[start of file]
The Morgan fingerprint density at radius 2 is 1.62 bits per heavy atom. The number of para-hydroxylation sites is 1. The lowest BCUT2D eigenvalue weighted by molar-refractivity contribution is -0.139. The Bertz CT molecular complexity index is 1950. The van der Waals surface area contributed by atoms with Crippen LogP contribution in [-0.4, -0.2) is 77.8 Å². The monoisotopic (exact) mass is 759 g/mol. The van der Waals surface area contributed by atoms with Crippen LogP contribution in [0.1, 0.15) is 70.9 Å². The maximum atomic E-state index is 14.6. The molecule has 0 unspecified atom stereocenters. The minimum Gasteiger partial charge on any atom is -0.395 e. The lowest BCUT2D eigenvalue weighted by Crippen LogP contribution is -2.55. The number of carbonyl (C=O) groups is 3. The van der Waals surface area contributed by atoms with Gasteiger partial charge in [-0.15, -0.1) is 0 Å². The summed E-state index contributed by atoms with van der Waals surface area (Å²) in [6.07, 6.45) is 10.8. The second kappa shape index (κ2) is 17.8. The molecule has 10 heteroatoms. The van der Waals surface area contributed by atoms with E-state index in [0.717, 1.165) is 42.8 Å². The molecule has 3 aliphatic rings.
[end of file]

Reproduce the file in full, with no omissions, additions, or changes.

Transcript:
The Morgan fingerprint density at radius 2 is 1.62 bits per heavy atom. The number of para-hydroxylation sites is 1. The lowest BCUT2D eigenvalue weighted by molar-refractivity contribution is -0.139. The Bertz CT molecular complexity index is 1950. The van der Waals surface area contributed by atoms with Crippen LogP contribution in [-0.4, -0.2) is 77.8 Å². The monoisotopic (exact) mass is 759 g/mol. The van der Waals surface area contributed by atoms with Crippen LogP contribution in [0.1, 0.15) is 70.9 Å². The maximum atomic E-state index is 14.6. The molecule has 0 unspecified atom stereocenters. The minimum Gasteiger partial charge on any atom is -0.395 e. The lowest BCUT2D eigenvalue weighted by Crippen LogP contribution is -2.55. The number of carbonyl (C=O) groups is 3. The van der Waals surface area contributed by atoms with Gasteiger partial charge in [-0.15, -0.1) is 0 Å². The summed E-state index contributed by atoms with van der Waals surface area (Å²) in [6.07, 6.45) is 10.8. The second kappa shape index (κ2) is 17.8. The molecule has 10 heteroatoms. The van der Waals surface area contributed by atoms with E-state index in [0.717, 1.165) is 42.8 Å². The molecule has 3 aliphatic rings.